At what point does it look like whinging? A Chinese theme park’s plans to include a full size replica of the Titanic has “relatives” of those who died on the original Titanic in 1912 upset.
At this remove from the original event, it is safe to say that there is no-one alive who remembered anyone who died on the Titanic, nor are there any survivors of the Titanic left alive. As such, the emoting (as reported by the BBC) that this is inappropriate is just whinging.
I remain with Jeremy Paxman in holding the view that they should have called it the Iceberg Quarter as without the iceberg, very few people would have heard of the Titanic.
In Britain, they had Beeching, in Northern Ireland, they had Benson.
In 1963, the NI Government hired an accountant – Henry Benson – to carry out a review of the railway network in Northern Ireland to justify closing it down. Benson delivered and his recommendations would have left a Protestant railway for a Protestant people, with only the cross border line from Dublin, Belfast to Larne and Belfast to Bangor left open – none of which would be connected to the other. Conveniently, this arrangement would have left the railways primarily serving the Protestant areas of Northern Ireland only.
His recommendations were not fully acted on and the railway line to Derry was spared the axe (and remains to this day) along with the lines from Coleraine to Portrush, Bleach Green Junction to Antrim and the Lisburn to Antrim line (albeit temporarily closed). In addition, the lines in Belfast were joined up in two stages with the Bangor line reconnected to the Dublin line in 1976 and the Larne line being connected to both in Belfast in 1995.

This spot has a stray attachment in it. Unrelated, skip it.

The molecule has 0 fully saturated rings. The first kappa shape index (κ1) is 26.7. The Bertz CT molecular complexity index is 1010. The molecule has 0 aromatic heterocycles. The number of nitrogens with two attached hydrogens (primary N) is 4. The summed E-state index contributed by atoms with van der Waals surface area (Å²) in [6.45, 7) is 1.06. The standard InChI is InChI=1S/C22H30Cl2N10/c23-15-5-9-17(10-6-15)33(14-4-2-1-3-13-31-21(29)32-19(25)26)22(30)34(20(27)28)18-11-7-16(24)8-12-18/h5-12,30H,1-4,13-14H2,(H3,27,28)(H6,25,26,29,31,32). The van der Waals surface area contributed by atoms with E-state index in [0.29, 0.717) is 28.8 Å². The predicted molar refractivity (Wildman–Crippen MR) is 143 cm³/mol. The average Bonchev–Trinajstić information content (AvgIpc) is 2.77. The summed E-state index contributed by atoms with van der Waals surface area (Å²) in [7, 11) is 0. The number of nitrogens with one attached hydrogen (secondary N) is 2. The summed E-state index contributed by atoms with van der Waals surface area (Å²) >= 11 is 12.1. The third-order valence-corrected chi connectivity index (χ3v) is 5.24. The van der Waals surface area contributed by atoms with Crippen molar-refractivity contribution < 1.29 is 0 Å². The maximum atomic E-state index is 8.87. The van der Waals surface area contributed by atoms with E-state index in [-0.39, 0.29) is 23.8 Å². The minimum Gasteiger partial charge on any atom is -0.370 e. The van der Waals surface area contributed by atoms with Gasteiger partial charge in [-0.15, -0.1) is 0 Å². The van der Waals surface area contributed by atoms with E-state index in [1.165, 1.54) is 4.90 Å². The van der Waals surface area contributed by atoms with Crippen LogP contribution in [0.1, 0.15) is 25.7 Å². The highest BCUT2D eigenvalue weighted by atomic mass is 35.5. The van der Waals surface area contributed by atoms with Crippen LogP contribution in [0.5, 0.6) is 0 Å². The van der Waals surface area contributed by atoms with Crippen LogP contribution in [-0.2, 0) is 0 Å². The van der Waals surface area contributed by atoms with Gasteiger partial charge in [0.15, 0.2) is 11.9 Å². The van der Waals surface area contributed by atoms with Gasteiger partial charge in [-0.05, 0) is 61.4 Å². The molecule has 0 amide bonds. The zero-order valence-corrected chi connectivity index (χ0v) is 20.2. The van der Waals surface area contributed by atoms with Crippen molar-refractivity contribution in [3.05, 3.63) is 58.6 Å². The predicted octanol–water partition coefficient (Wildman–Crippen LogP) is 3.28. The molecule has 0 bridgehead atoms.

Congratulations to the Irish Independent for writing a whole article about a former Co. Wicklow train station that was featured on RTE’s Home of the Year programme, without mentioning the station’s name/location.
I have spent a lot of time recently on two projects, one of which is updating Access databases that hold all of my information in relation to Ireland’s industrial heritage. As part of this process, I broke all public railway lines known to have operated on the island of Ireland in date defined sections with the opening and closing date being the unique identifier. This dataset has allowed me to do a number of things, including using mapping software in my possession to generate a railway map of Ireland for any year 1834 to date quickly and reliably.
It also allowed me to determine the maximum extent of railways in Ireland (peaking at 3,450 miles in 1920) before decline set it.
Length of Railways in Ireland by year
It has also corrected a misapprehension that I had in relation to the pace of line closures. Prior to carrying out this analysis, if I had been asked when was the peak year for closures of railway line in Ireland, I’d have answered 1963, based on nothing more than a personal belief built up over years of reading Irish railway history. It is also wrong. The peak year for railway closures on the island of Ireland was 1959 when some 335 miles (almost 10% of the railways to have ever operated) were closed.
Bet you didn’t know there was a Kells in Co. Kerry (nor that there is a Kells in Co. Antrim) in addition to the more well known one in Co. Meath, all three of which had railway stations at some point in their life (there is another Kells in Co. Kilkenny, plans for a railway to which did not succeed).
Enough about the railways – this post is about a competitor to the Carrick a rede rope bridge with the owners of Kells Bay House and Gardens having built a 112ft long rope bridge as part of the attractions in their estate. The bridge will be open to the public as part of the entrance fee to the gardens from 8th April 2017.
The Guardian has an interesting article about a rope operated ferry capable of taking one car at a time across the Chaobai River in Hebei province in China.
There was a similar ferry in operation at Bannfoot in Co. Armagh, near the south western shore of Lough Neagh, up until 1979. The Belfast Telegraph has a brief article about the latter and McCutcheon’s Industrial Archaeology of Northern Ireland has a photo of the Bannfoot ferry in operation.